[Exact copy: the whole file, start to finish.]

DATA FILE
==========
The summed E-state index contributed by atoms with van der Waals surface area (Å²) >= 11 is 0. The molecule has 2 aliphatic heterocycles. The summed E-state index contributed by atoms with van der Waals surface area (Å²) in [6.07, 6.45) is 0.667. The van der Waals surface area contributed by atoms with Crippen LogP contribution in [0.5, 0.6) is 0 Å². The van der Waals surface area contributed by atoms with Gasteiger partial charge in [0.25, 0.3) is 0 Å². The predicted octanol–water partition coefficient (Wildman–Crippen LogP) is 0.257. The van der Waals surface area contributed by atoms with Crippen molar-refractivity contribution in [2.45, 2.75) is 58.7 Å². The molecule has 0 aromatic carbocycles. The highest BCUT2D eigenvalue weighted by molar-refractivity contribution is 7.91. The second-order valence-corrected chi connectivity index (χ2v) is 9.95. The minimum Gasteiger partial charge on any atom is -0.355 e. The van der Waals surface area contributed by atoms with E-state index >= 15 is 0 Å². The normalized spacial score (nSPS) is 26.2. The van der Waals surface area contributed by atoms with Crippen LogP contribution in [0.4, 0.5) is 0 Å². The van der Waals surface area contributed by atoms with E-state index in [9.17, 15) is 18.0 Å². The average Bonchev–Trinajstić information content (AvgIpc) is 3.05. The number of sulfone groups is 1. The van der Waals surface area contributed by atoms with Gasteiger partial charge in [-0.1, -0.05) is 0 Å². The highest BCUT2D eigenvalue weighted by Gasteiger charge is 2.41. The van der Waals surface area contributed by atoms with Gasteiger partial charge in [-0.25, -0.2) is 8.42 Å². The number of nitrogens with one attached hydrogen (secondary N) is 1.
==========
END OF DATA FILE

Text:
The summed E-state index contributed by atoms with van der Waals surface area (Å²) >= 11 is 0. The molecule has 2 aliphatic heterocycles. The summed E-state index contributed by atoms with van der Waals surface area (Å²) in [6.07, 6.45) is 0.667. The van der Waals surface area contributed by atoms with Crippen LogP contribution in [0.5, 0.6) is 0 Å². The van der Waals surface area contributed by atoms with Gasteiger partial charge in [0.25, 0.3) is 0 Å². The predicted octanol–water partition coefficient (Wildman–Crippen LogP) is 0.257. The van der Waals surface area contributed by atoms with Crippen molar-refractivity contribution in [2.45, 2.75) is 58.7 Å². The molecule has 0 aromatic carbocycles. The highest BCUT2D eigenvalue weighted by molar-refractivity contribution is 7.91. The second-order valence-corrected chi connectivity index (χ2v) is 9.95. The minimum Gasteiger partial charge on any atom is -0.355 e. The van der Waals surface area contributed by atoms with E-state index >= 15 is 0 Å². The normalized spacial score (nSPS) is 26.2. The van der Waals surface area contributed by atoms with Crippen LogP contribution in [0.4, 0.5) is 0 Å². The van der Waals surface area contributed by atoms with E-state index in [9.17, 15) is 18.0 Å². The average Bonchev–Trinajstić information content (AvgIpc) is 3.05. The number of sulfone groups is 1. The van der Waals surface area contributed by atoms with Gasteiger partial charge in [-0.1, -0.05) is 0 Å². The highest BCUT2D eigenvalue weighted by Gasteiger charge is 2.41. The van der Waals surface area contributed by atoms with Gasteiger partial charge in [-0.25, -0.2) is 8.42 Å². The number of nitrogens with one attached hydrogen (secondary N) is 1.